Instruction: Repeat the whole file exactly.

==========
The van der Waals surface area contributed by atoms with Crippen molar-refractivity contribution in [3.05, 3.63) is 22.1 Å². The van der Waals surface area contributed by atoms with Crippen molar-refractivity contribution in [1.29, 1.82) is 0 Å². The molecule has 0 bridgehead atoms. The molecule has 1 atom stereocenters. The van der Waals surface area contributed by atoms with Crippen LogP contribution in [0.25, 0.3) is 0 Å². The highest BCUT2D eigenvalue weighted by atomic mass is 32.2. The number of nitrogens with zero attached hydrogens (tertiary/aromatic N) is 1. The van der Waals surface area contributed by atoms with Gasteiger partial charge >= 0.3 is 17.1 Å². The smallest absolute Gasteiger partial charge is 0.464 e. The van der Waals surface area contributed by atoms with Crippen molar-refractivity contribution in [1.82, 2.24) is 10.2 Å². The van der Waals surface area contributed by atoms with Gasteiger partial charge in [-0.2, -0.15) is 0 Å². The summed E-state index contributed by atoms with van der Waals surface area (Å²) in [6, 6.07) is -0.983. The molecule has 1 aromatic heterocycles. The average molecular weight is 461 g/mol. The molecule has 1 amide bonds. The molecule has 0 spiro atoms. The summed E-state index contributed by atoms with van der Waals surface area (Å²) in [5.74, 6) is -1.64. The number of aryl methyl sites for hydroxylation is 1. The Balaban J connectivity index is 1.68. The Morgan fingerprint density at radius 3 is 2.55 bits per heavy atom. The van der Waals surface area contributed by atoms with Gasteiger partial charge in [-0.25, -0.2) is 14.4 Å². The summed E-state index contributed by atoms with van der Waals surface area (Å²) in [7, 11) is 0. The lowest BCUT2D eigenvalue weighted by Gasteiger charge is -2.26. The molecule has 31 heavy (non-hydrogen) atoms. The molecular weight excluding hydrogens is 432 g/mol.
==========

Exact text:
The van der Waals surface area contributed by atoms with Crippen molar-refractivity contribution in [3.05, 3.63) is 22.1 Å². The van der Waals surface area contributed by atoms with Crippen molar-refractivity contribution in [1.29, 1.82) is 0 Å². The molecule has 0 bridgehead atoms. The molecule has 1 atom stereocenters. The van der Waals surface area contributed by atoms with Crippen LogP contribution in [0.25, 0.3) is 0 Å². The highest BCUT2D eigenvalue weighted by atomic mass is 32.2. The number of nitrogens with zero attached hydrogens (tertiary/aromatic N) is 1. The van der Waals surface area contributed by atoms with Gasteiger partial charge >= 0.3 is 17.1 Å². The smallest absolute Gasteiger partial charge is 0.464 e. The van der Waals surface area contributed by atoms with Crippen molar-refractivity contribution in [1.82, 2.24) is 10.2 Å². The van der Waals surface area contributed by atoms with Gasteiger partial charge in [-0.2, -0.15) is 0 Å². The summed E-state index contributed by atoms with van der Waals surface area (Å²) in [6, 6.07) is -0.983. The molecule has 1 aromatic heterocycles. The average molecular weight is 461 g/mol. The molecule has 1 amide bonds. The molecule has 0 spiro atoms. The summed E-state index contributed by atoms with van der Waals surface area (Å²) in [5.74, 6) is -1.64. The number of aryl methyl sites for hydroxylation is 1. The Balaban J connectivity index is 1.68. The Morgan fingerprint density at radius 3 is 2.55 bits per heavy atom. The van der Waals surface area contributed by atoms with Gasteiger partial charge in [-0.25, -0.2) is 14.4 Å². The summed E-state index contributed by atoms with van der Waals surface area (Å²) in [7, 11) is 0. The lowest BCUT2D eigenvalue weighted by Gasteiger charge is -2.26. The molecule has 31 heavy (non-hydrogen) atoms. The molecular weight excluding hydrogens is 432 g/mol.